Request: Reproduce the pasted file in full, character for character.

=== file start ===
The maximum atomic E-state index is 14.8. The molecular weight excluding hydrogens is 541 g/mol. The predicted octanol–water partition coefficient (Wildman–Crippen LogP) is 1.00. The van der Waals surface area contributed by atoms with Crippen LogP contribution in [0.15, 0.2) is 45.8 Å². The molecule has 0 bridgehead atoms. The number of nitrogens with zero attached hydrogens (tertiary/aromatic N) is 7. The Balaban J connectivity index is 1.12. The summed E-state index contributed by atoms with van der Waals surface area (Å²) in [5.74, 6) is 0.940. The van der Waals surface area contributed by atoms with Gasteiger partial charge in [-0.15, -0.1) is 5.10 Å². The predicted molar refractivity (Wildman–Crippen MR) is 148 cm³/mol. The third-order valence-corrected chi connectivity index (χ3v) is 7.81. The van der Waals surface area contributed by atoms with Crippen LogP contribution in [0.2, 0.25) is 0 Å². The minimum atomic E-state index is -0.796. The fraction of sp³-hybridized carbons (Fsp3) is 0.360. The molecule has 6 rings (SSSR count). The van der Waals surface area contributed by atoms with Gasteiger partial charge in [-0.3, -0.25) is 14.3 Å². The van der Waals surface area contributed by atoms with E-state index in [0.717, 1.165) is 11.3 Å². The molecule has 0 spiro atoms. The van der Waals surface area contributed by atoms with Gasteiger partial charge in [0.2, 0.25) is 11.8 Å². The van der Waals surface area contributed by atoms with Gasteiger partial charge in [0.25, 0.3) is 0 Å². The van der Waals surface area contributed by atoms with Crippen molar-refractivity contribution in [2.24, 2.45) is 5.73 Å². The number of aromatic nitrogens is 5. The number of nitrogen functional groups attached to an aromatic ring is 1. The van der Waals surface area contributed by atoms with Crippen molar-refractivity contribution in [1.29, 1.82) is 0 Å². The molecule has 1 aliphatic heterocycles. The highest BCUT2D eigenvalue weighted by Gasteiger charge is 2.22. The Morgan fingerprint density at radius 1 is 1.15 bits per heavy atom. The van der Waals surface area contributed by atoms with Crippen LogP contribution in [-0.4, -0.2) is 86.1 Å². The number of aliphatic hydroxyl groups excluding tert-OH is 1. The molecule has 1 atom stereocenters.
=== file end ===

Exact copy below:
The maximum atomic E-state index is 14.8. The molecular weight excluding hydrogens is 541 g/mol. The predicted octanol–water partition coefficient (Wildman–Crippen LogP) is 1.00. The van der Waals surface area contributed by atoms with Crippen LogP contribution in [0.15, 0.2) is 45.8 Å². The molecule has 0 bridgehead atoms. The number of nitrogens with zero attached hydrogens (tertiary/aromatic N) is 7. The Balaban J connectivity index is 1.12. The summed E-state index contributed by atoms with van der Waals surface area (Å²) in [5.74, 6) is 0.940. The van der Waals surface area contributed by atoms with Gasteiger partial charge in [-0.15, -0.1) is 5.10 Å². The predicted molar refractivity (Wildman–Crippen MR) is 148 cm³/mol. The third-order valence-corrected chi connectivity index (χ3v) is 7.81. The van der Waals surface area contributed by atoms with Crippen LogP contribution in [0.2, 0.25) is 0 Å². The minimum atomic E-state index is -0.796. The fraction of sp³-hybridized carbons (Fsp3) is 0.360. The molecule has 6 rings (SSSR count). The van der Waals surface area contributed by atoms with Gasteiger partial charge in [-0.3, -0.25) is 14.3 Å². The van der Waals surface area contributed by atoms with E-state index in [0.717, 1.165) is 11.3 Å². The molecule has 0 spiro atoms. The van der Waals surface area contributed by atoms with Gasteiger partial charge in [0.2, 0.25) is 11.8 Å². The van der Waals surface area contributed by atoms with Gasteiger partial charge in [0.25, 0.3) is 0 Å². The van der Waals surface area contributed by atoms with Crippen molar-refractivity contribution in [2.24, 2.45) is 5.73 Å². The number of aromatic nitrogens is 5. The number of nitrogen functional groups attached to an aromatic ring is 1. The van der Waals surface area contributed by atoms with Crippen molar-refractivity contribution in [1.29, 1.82) is 0 Å². The molecule has 1 aliphatic heterocycles. The highest BCUT2D eigenvalue weighted by Gasteiger charge is 2.22. The Morgan fingerprint density at radius 1 is 1.15 bits per heavy atom. The van der Waals surface area contributed by atoms with Crippen LogP contribution in [-0.4, -0.2) is 86.1 Å². The number of aliphatic hydroxyl groups excluding tert-OH is 1. The molecule has 1 atom stereocenters.